V/H/S chronicles the lives of several jackasses who film things like grabbing woman and forcing them to show their breasts. They decide to break into an old man’s house, looking for a specific tape to use against him for blackmail. When they get to the house they find the old man dead, watching several static-y televisions. They begin to search the house for the VHS tape in question, only to discover other tapes documenting horrific tales of vampires, murder, stolen kidneys, supernatural woodland killers, and houses that try to eat people.
I’m afraid my eyes were closed for some of the film—not that it was too scary to watch—I’ve just been cursed with wicked motion sickness, so the slightest bit of running with a camera and my stomach typically opts to vacate it’s contents. The premise of most of the segments were interesting, but I really wish they’d have stuck with supernatural stories and not tried to incorporate thrillers or dastardly deeds.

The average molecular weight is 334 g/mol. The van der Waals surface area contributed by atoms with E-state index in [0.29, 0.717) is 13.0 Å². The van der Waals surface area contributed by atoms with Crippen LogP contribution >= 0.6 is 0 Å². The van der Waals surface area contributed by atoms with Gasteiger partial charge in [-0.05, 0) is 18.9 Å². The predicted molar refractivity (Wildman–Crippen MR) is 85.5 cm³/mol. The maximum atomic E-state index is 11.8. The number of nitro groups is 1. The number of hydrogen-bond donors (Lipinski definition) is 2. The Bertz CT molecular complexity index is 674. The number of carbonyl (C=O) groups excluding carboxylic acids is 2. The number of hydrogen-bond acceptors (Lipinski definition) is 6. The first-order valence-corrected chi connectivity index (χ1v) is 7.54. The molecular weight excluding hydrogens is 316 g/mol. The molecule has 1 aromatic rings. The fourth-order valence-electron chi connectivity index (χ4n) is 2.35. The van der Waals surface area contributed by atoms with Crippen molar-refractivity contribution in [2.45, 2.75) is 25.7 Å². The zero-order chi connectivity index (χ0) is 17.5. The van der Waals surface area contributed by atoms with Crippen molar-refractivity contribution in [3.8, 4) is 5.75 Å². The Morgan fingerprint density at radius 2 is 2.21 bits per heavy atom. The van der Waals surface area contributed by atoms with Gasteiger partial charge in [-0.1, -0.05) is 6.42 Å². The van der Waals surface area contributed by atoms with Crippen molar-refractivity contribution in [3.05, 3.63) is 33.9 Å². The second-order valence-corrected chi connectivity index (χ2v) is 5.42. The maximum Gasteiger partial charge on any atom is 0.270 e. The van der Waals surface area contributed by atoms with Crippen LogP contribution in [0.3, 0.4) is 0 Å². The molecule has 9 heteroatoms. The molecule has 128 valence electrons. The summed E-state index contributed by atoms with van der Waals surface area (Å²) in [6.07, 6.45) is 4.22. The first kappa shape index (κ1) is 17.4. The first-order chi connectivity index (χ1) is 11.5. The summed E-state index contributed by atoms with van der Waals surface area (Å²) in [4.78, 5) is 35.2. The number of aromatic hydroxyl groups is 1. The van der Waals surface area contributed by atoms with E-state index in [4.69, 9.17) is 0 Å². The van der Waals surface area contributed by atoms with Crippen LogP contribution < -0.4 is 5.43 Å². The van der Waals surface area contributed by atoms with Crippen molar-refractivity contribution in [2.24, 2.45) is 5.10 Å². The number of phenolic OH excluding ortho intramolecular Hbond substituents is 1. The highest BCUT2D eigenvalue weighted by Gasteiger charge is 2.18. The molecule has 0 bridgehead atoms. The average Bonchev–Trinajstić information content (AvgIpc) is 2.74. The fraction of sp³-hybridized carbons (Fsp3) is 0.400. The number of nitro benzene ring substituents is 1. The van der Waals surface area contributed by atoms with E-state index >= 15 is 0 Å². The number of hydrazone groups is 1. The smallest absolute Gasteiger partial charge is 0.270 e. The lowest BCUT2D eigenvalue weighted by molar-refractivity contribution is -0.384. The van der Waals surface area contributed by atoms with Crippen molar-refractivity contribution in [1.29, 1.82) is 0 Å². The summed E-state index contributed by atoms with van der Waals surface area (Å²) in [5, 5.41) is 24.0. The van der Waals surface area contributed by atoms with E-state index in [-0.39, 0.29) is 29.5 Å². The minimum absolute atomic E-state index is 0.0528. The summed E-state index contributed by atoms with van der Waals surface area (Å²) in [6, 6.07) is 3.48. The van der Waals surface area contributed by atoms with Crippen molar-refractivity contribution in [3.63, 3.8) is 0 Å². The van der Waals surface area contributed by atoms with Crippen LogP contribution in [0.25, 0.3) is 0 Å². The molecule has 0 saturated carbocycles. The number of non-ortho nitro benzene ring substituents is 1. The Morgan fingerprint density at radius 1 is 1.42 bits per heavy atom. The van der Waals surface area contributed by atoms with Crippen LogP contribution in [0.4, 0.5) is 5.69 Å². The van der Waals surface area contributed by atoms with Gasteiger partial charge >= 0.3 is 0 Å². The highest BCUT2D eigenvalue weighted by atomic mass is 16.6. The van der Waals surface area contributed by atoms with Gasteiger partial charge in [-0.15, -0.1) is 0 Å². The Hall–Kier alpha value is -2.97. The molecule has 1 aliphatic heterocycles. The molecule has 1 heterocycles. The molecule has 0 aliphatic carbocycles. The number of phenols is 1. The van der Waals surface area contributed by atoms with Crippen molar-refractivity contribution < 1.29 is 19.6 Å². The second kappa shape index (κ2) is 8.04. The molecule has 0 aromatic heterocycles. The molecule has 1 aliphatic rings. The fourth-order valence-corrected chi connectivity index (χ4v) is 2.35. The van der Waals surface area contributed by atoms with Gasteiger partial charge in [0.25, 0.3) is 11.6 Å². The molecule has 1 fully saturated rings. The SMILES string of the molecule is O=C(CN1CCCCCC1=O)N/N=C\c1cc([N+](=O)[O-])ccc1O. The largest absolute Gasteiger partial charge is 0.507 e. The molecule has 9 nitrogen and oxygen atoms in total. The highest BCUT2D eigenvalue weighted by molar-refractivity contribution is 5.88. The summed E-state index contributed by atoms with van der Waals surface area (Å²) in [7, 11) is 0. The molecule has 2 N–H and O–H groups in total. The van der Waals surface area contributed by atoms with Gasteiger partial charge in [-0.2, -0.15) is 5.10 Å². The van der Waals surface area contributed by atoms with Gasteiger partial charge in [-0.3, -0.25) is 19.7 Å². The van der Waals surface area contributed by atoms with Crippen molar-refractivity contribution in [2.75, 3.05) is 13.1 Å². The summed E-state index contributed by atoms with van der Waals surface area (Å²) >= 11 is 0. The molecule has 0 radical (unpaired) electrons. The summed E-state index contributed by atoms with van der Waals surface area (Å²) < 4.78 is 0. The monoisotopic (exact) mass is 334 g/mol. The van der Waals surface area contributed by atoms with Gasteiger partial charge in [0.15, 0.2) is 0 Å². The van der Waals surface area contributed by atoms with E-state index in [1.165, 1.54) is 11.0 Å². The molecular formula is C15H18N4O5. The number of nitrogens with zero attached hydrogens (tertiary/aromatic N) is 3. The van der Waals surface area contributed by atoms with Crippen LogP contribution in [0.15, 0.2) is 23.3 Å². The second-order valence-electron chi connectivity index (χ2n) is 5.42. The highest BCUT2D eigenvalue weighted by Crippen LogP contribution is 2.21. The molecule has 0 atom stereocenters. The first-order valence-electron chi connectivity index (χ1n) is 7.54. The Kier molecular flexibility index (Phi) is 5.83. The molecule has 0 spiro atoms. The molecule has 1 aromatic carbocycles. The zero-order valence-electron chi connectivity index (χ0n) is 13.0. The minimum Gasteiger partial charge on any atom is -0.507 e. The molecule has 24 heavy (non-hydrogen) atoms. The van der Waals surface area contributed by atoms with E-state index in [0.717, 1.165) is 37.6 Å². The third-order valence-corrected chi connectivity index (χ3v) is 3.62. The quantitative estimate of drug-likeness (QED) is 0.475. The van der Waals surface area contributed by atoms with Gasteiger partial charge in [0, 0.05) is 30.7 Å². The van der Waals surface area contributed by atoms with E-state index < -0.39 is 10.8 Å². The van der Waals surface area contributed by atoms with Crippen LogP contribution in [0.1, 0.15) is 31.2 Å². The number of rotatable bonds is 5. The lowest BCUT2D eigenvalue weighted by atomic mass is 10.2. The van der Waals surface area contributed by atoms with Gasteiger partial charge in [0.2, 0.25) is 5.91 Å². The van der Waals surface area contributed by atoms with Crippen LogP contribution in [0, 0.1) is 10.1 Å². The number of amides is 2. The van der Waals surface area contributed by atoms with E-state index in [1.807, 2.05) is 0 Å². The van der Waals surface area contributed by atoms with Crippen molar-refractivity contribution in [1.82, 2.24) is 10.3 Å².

There were one-too-many twists at times that could have easily been explained if there was something supernatural at work. But in a couple of the segments the twists reveal an insane doctor or a psychopath girlfriend. Ooo. Scary.
The mundane segments were totally redeemed by the sweet-as-shit finale. I was very impressed to see how good the effects were on such a low-budget film. There were objects flying through the air, ghosts, doors opening and shutting on their own, hands reaching out of the wall—the whole shebang of a brilliantly formulaic haunted house. Not a film for the whole family, but there are definitely enough jumps to provide for some cheap entertainment.
V/H/S is competing in the Park City at Midnight Competition.